As residential college deans told first years for the first time a few weeks ago, most Yale students take between 4 and 5.5 credits each semester. Flipping between four- and five-course semesters allows students to complete Yale College’s 36-credit requirement comfortably by the end of their senior year. Ambitious students wanting to take six credits require special approval from the dean.

The norms and rules are fairly clear. Still, my CourseTable, on the days before move in, had 19 courses on it. And scrolling through the profiles of my Facebook friends, I noticed that worksheets with 40 or 50 courses were not uncommon. Students, trying to satisfy diverse academic passions or meet distributional requirements, looked across disciplines to consider any and all courses that vaguely piqued their interests, aligning several backups in case they fail to get into their top-choice seminars.

Welcome to shopping period: When credit rules becomes temporarily irrelevant, student uncertainty about possible academic tracks reaches an uncomfortable peak and all hell breaks loose on GCal as students attempt to shop anywhere between three and 15 classes a day.

Naturally, Yale students are interdisciplinary creatures. Not only is having multiple interests exciting, but we were also taught that it could potentially strengthen our college, graduate school and job applications, that it would add value to our increasingly-important “personal brand.” As a political science major with an interest in dance, shopping “Dance and Popular Black Culture” was initially an exciting prospect for me. But shopping became more stressful when classes like “Introduction to Writing Poetry” required a competitive application from which few very exceptionally talented poets emerged successful. It was worse when “Introduction to Graphic Design” required students to purchase brand new supplies for an art project required for an application to the class, and even worse when “American Musical Theater History” only accepted students who sent emails demonstrating interest before shopping period even began.

Over time, shopping period has become a battle to squeeze past the increasingly narrow entry point for courses that are supposedly “introductory” or teach subjects of interest that aren’t the entire focal point of a student’s academic career. Seminar “recruiting” is an increasingly relevant aspect of shopping period as one’s Yale career progresses, in which global affairs professors receive enthusiastic multiparagraph emails from students detailing relevant background and accomplishments in hopes of winning one of the few spots for over 70 shoppers. For writing classes, students are often forced to describe traumatic experiences that win them capital in the application process. During shopping period, it seems some of us spent as much time shopping as we did networking and applying just to enter classes.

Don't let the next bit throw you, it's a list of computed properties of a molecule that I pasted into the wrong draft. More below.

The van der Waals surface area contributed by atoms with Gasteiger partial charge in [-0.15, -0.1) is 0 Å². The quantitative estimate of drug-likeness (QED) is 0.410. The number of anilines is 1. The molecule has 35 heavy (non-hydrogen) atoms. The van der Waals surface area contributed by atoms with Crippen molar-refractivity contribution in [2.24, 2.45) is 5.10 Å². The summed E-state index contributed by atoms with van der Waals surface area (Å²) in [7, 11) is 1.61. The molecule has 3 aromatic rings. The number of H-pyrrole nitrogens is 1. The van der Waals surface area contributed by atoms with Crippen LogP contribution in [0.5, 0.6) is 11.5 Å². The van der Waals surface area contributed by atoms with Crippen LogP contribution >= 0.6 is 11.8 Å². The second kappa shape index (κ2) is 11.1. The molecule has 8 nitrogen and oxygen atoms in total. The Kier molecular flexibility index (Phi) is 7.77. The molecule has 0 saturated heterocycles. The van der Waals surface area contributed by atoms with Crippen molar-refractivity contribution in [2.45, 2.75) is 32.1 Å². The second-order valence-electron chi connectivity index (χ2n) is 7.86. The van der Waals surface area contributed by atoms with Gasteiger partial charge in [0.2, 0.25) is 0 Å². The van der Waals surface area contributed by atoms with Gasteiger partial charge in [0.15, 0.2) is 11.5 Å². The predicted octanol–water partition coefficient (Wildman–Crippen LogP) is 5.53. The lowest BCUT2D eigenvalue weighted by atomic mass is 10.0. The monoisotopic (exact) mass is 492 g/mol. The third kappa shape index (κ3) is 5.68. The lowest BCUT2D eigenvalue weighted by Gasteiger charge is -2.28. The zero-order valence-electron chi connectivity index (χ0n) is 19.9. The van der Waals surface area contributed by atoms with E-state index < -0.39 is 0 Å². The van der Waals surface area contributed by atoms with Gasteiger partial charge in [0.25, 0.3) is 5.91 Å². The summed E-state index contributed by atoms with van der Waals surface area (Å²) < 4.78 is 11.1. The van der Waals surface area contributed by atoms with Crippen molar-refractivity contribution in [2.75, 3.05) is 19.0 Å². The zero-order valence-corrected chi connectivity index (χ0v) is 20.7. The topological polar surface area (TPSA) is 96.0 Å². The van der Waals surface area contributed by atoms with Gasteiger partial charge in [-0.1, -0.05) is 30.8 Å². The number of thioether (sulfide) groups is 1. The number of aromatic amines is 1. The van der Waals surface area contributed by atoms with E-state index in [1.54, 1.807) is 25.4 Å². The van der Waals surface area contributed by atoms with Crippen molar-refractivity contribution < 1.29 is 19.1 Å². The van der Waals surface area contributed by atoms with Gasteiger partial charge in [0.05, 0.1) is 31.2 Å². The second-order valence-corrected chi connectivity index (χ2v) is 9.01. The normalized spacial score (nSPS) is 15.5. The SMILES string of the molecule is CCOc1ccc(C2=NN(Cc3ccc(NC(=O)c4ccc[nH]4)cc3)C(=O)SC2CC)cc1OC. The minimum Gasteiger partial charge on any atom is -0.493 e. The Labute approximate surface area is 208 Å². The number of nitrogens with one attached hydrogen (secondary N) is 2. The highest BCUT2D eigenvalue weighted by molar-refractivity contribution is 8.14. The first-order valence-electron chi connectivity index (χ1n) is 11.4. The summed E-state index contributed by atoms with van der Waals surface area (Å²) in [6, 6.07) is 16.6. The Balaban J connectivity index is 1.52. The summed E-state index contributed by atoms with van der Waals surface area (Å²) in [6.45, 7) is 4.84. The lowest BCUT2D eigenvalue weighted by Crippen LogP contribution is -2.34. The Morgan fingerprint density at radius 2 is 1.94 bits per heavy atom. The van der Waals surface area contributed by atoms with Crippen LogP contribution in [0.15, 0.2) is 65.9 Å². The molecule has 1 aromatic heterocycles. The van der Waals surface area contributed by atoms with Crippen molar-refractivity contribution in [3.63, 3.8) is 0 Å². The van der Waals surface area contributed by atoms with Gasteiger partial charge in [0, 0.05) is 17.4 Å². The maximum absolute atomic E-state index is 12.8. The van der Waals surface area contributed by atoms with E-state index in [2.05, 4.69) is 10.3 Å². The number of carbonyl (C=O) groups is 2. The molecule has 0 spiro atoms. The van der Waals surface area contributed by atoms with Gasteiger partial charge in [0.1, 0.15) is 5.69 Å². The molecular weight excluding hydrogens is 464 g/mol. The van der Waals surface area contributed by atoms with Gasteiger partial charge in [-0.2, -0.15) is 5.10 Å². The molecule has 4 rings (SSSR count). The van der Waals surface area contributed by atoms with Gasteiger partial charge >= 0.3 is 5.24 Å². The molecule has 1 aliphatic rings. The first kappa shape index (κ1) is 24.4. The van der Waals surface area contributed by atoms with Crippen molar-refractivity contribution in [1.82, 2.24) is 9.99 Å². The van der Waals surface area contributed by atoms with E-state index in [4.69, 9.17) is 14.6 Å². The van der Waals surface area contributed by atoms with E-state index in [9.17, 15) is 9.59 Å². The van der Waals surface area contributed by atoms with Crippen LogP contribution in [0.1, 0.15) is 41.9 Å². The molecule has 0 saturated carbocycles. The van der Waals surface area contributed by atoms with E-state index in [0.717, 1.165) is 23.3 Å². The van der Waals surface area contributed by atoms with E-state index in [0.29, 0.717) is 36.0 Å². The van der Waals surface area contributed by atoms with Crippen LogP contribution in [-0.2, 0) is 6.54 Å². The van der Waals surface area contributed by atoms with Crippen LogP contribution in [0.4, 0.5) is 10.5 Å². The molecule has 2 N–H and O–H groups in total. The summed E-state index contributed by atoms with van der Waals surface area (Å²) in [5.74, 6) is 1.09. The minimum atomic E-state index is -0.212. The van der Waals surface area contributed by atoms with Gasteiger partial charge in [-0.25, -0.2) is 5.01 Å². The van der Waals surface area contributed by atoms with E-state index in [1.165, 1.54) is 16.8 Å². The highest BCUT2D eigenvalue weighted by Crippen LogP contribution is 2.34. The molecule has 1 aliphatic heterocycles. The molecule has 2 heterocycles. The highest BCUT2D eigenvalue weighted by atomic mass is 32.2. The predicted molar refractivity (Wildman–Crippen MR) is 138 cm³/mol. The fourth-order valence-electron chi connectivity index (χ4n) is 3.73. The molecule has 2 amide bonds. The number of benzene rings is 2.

Application processes give some students structural advantages over others: This is a hot-button issue in national media surrounding college admissions and the job market. How did coursework — what we take to expose us to new interests and prepare us for future admissions and recruiting processes — co-opt its own version of competitive and exclusive application procedures? How did shopping period become a contest of resume-touting that privileges students with particular backgrounds and successes?

Don’t get me wrong — the students who are uniquely talented and experienced with a certain subject will do very well in the relevant seminars to which they applied. The fault does not lie with the impressive students who apply, but it does with the lack of inclusiveness in seminars and introductory courses for a wide variety of academic disciplines at Yale.

As a result, shopping period has become, for many students, a time of realization that many introductory classes or interesting subjects are absolutely inaccessible. Not all classes should not be applicationless, but hiring more professors, creating a few more sections and  thinking of other, more effective solutions to ensure that the approximately 5,500 Yale undergraduates can study what interests them is something that Yale administrators and faculty members should be taking on, especially given the recent increase in undergraduate class size. Such work is necessary in preparing students for an increasingly specialized but simultaneously brand-oriented and analysis-focused job market. It is fundamental to the provision of the liberal arts education that Yale prides itself on offering.

I personally do not take issue with the concept of shopping period itself; I think it allows students, in theory, to make choices about courses after seeing them firsthand. But in practice, oversubscribed classes turn shopping period into an opportunity for instructors to seek diverse and distressing methods of evaluating a student’s suitability to the course before exams or paper deadlines even near. So, to my fellow Yalies, cherish the seminars and introductory classes you’ve successfully entered — you never know what chaos next semester’s shopping period will bring.

Kushal Dev is a junior in Silliman College. Contact him at .